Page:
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This came up in another thread. I thought I'd make a few notes about them.

It should be spelled Painleve, I can't edit the typo in the title :-(

Google finds http://www.physics.umd.edu/grt/taj/776b/hw1soln.pdf, which, being a homework solution, will probably disappear soon.

The line element is:

[tex]

-{d{{T}}}^{2}+ \left( d{{r}}+\sqrt {{\frac {2M}{r}}}d{{T}}

\right) ^{2}+{r}^{2} \left( {d{{\theta}}}^{2}+ \sin ^2

\theta d {{\phi}}}^{2} \right)

[/tex]

The following coordinate transformation will map PG coordinates into Schwarzschild coordinates:

[tex]

t = T -2\,\sqrt {2\,M\,r}+4\,M\,\mathrm{arctanh} \left(

\sqrt {{\frac {r}{2 \, M}}} \right)

[/tex]

[add]

arctanh(x) is defined only for x<1, while arctanh(x) = 1/2 (ln(1+x)-ln(1-x)), more work needs to be done to deal with the sign issues that arise when making x > 1.

The above

The metric is not a function of T, therfore [itex]u_0 = g_{0i} u^i =[/itex] = (-1+2M/r) [itex]dT/d\tau[/itex] + sqrt(2M/r) [itex]dr/d\tau[/itex] = constant, a conserved energy-like quantity of the orbit.

Here [itex]u^i[/itex] is the 4-velocity [itex](dT/d\tau, dr/d\tau, d\theta/d\tau, d\phi / d\tau)[/itex]

Similarly, since the metric is not a function of [itex]\phi[/itex]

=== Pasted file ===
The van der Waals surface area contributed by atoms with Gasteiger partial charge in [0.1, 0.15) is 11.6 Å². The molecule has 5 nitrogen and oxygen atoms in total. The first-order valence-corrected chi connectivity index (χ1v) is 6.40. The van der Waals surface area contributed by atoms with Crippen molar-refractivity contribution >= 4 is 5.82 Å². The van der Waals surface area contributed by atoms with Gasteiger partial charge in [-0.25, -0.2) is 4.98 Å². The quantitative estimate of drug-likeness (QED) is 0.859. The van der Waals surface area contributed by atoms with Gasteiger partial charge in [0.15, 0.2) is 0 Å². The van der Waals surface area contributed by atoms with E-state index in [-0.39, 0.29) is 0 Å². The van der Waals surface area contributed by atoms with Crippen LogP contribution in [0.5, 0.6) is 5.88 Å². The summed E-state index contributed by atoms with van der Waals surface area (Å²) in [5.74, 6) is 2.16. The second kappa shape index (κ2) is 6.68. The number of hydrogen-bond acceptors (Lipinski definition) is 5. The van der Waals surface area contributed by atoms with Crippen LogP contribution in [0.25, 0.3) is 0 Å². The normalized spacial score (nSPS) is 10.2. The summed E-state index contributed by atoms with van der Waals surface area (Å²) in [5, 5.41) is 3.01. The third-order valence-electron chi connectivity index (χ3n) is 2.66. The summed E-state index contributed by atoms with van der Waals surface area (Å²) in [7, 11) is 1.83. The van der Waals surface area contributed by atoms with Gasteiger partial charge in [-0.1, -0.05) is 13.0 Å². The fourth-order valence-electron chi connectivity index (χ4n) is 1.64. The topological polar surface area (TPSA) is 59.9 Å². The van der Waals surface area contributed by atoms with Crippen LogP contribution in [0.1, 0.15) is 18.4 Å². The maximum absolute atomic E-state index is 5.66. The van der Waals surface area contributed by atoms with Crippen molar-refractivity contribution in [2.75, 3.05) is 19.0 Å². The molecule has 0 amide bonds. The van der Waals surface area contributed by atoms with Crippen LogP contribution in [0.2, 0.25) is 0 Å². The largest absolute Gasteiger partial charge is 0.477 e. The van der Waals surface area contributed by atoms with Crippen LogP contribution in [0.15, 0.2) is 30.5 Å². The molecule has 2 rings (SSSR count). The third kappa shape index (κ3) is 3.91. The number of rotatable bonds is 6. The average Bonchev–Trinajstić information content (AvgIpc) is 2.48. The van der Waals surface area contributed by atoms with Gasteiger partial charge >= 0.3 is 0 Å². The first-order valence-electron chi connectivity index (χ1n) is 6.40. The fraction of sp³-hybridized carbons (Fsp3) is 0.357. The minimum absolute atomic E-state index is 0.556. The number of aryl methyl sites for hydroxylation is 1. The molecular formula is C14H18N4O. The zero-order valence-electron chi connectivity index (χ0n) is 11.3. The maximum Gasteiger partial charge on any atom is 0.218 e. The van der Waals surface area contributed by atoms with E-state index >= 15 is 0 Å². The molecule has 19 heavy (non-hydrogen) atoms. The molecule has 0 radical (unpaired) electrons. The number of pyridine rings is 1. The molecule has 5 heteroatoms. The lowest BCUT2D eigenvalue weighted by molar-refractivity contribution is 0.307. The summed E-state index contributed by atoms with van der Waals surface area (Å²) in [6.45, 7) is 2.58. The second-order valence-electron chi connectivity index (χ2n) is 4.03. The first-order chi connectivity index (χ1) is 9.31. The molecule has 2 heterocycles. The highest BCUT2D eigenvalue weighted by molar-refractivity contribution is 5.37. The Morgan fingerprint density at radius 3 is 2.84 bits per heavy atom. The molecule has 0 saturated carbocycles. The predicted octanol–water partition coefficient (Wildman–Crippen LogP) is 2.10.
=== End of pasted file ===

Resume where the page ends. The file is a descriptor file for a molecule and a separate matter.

[itex]u_3 = g_{3i} u^i[/itex] = r^2 sin^2 [itex]\theta[/itex] [itex]d\phi / d\tau[/itex]= constant

representing a conserved angular momentum-like quantity of the orbit.

Generally, the orbit will be taken to be in the equatorial plane, [itex]\theta = \pi/2[/itex] and the above two conserved quantites plus the metric equation will be sufficient to calculate orbital motion.

It should be spelled Painleve, I can't edit the typo in the title :-(

Google finds http://www.physics.umd.edu/grt/taj/776b/hw1soln.pdf, which, being a homework solution, will probably disappear soon.

The line element is:

[tex]

-{d{{T}}}^{2}+ \left( d{{r}}+\sqrt {{\frac {2M}{r}}}d{{T}}

\right) ^{2}+{r}^{2} \left( {d{{\theta}}}^{2}+ \sin ^2

\theta d {{\phi}}}^{2} \right)

[/tex]

The following coordinate transformation will map PG coordinates into Schwarzschild coordinates:

[tex]

t = T -2\,\sqrt {2\,M\,r}+4\,M\,\mathrm{arctanh} \left(

\sqrt {{\frac {r}{2 \, M}}} \right)

[/tex]

[add]

arctanh(x) is defined only for x<1, while arctanh(x) = 1/2 (ln(1+x)-ln(1-x)), more work needs to be done to deal with the sign issues that arise when making x > 1.

The above

The metric is not a function of T, therfore [itex]u_0 = g_{0i} u^i =[/itex] = (-1+2M/r) [itex]dT/d\tau[/itex] + sqrt(2M/r) [itex]dr/d\tau[/itex] = constant, a conserved energy-like quantity of the orbit.

Here [itex]u^i[/itex] is the 4-velocity [itex](dT/d\tau, dr/d\tau, d\theta/d\tau, d\phi / d\tau)[/itex]

Similarly, since the metric is not a function of [itex]\phi[/itex]

[itex]u_3 = g_{3i} u^i[/itex] = r^2 sin^2 [itex]\theta[/itex] [itex]d\phi / d\tau[/itex]= constant

representing a conserved angular momentum-like quantity of the orbit.

Generally, the orbit will be taken to be in the equatorial plane, [itex]\theta = \pi/2[/itex] and the above two conserved quantites plus the metric equation will be sufficient to calculate orbital motion.

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